Within us all are the seeds of faith that we need to hand on to others to make sure the church continues. The central part of our seeds is Jesus and all He said and taught, and nothing can or should alter that. However, our new growth may be altered in different ways so that new varieties or ways of expression can emerge which are more inviting for those living through these troubled times in 2021?
We need to begin with ourselves by putting ourselves in the hands of God, the Master gardener Who will send us the Holy Spirit to help, guide and strengthen us cay by day. Perhaps the winter-
LAST WORDS FOR SUNDAY 4TH OCTOBER 2020
WRITTEN DURING MY ORDINATION RETREAT IN LLANGASTY SEPTEMBER 2020.
CALLED TO SERVE!
Well Friends, I’ve done it! It has taken me fifty years to get here, but I am now ordained as a priest.
I have been on a journey that has taken me through rejection and despair and has caused me to change direction several times, and all I now see as God’s purpose for me. All I have done has been a learning situation, through which our Lord, has dragged me, screaming, and shouting as it has not been what I wanted! No matter what I have done or how others have treated me, always He has guided me back to the path He has chosen for me.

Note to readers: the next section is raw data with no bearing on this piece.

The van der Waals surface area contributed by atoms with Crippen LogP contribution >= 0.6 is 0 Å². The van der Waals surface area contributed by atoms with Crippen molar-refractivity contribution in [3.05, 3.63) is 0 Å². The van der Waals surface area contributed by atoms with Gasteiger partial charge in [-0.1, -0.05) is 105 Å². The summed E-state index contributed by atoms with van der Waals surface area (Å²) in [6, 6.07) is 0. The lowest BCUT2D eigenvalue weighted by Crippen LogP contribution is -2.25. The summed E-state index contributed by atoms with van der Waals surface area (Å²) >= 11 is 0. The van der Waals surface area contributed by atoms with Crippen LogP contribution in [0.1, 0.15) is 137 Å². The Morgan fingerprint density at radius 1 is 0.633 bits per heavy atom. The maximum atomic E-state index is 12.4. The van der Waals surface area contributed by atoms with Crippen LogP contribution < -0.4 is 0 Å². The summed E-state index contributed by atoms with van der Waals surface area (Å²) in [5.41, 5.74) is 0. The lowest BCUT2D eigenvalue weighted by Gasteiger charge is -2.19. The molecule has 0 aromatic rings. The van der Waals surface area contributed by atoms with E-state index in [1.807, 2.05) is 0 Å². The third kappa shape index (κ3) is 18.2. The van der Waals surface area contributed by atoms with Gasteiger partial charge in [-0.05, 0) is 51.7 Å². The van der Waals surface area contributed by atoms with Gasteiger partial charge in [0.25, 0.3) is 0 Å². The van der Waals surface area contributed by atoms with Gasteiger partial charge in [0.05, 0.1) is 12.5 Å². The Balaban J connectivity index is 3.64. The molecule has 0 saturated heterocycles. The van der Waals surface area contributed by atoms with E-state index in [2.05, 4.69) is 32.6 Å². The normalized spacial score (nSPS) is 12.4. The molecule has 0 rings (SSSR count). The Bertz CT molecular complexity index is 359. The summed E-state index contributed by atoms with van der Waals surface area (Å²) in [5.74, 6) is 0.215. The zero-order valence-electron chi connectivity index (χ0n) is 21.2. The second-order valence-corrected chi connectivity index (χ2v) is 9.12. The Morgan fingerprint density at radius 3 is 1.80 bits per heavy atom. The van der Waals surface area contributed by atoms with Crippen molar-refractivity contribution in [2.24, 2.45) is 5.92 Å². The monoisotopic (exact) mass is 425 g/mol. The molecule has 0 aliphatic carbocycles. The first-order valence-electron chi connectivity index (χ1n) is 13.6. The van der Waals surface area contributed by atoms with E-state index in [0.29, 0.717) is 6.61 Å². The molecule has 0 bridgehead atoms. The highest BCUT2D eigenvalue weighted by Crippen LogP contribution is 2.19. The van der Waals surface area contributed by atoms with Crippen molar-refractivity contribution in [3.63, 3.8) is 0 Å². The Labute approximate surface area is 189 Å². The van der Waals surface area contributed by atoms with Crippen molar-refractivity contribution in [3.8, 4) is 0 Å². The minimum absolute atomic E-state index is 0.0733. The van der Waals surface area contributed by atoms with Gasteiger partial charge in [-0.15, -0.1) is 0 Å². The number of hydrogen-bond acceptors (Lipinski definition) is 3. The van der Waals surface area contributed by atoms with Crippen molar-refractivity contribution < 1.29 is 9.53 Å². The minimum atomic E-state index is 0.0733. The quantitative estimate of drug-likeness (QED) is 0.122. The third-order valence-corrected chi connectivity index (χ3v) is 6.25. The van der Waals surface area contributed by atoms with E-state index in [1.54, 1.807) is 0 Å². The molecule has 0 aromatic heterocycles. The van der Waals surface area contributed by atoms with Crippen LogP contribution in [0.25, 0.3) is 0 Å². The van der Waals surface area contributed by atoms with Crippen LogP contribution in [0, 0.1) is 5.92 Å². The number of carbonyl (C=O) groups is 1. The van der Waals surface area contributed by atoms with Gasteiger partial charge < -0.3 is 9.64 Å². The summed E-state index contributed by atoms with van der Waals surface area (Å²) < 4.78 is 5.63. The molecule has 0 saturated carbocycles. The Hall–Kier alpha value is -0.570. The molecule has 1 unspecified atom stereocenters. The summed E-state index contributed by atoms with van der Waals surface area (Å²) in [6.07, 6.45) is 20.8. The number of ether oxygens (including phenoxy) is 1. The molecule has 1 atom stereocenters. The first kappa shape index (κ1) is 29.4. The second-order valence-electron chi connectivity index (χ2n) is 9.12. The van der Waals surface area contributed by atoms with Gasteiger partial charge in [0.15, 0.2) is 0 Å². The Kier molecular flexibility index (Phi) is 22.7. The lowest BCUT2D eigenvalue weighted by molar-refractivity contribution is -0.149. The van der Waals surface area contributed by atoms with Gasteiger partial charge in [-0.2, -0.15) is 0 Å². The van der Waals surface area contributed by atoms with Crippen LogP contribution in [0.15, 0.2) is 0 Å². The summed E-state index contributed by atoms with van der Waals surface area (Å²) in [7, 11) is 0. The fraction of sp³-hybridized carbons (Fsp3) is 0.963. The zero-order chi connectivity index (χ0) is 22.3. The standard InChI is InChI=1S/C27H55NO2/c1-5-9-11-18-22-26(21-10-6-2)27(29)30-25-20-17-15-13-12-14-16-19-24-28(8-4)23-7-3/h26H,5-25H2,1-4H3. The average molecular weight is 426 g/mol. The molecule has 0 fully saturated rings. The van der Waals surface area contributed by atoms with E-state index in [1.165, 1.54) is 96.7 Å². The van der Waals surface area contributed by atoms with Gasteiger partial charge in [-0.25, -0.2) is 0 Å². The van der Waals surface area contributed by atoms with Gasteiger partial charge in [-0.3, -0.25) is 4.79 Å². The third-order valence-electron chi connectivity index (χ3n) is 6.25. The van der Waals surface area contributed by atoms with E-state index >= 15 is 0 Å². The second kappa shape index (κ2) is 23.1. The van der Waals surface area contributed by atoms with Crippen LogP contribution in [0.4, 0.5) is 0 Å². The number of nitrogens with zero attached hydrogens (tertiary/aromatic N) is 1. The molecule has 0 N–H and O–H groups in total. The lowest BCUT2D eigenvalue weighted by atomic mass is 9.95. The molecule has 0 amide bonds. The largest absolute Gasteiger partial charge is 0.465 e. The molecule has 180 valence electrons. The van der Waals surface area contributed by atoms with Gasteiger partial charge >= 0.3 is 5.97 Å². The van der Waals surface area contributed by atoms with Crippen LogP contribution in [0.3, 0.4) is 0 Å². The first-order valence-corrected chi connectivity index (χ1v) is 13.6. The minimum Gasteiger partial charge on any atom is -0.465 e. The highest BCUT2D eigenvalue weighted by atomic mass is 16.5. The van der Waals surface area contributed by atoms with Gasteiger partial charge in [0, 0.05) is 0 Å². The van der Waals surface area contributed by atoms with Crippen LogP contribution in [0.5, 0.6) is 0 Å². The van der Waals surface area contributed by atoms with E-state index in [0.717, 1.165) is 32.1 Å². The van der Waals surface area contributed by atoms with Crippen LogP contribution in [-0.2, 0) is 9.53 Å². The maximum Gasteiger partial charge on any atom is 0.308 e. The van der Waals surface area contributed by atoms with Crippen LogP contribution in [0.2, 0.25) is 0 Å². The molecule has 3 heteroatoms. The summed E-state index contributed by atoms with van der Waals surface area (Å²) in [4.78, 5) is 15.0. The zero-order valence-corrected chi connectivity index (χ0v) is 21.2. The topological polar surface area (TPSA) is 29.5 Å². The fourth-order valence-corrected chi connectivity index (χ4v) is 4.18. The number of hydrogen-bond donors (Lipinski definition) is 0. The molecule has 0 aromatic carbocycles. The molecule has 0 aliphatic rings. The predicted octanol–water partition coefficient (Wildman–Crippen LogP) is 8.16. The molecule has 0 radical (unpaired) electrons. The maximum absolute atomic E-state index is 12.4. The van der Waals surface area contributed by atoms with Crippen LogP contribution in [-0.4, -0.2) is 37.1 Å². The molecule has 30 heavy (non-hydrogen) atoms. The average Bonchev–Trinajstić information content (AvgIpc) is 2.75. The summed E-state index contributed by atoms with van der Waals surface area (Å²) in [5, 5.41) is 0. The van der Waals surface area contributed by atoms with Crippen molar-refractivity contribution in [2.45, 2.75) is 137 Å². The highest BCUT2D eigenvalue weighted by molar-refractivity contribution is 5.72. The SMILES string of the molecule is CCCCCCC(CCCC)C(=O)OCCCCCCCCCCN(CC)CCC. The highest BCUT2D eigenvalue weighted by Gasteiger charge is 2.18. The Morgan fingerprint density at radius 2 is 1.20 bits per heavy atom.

I’ve had my vocation to serve from my teens, but the fulfilment had to come in God’s time, not mine and He had to prepare me for it. As we know, some take longer than others to learn.
But in all I did, I served God. It shouldn’t have mattered if I was ordained or not, and God has a vocation for us all and each one begins by serving Him where we are now. It also means serving one another, rejoicing with those who succeed while being along-
My lay service was no less value than any ordained ministry. It doesn’t matter what others are doing. What matters is our own individual relationship with God. We are all part of a royal priesthood, God’s chosen people, all called and all working together. The learning we have had to do has been to build up the Body of Christ, His church.
All I have become along the way has deepened my commitment to our Lord and through it all I have grown closer to Him and more certain of what I have been called to be.
My priesting is simply a seal on all I have been doing up until now and only possible because of the journey I have undertaken and the learning I have had to do to serve in obedience to His will and not my own and what I wanted.
If God has called us, we will get there but only when He has made us ready. We must trust Him no matter what others say or when they try to say we are wrong. That can be an extremely difficult thing to do when we feel we have no support.
Now I can truly say to ‘our Father’, “Thank You for loving me and for all those who
have helped me along the way as they travelled on their own journeys and during
the times our paths crossed.”
Thank you to those who read this and are amongst them.
Photographs by Canon Peter Brooks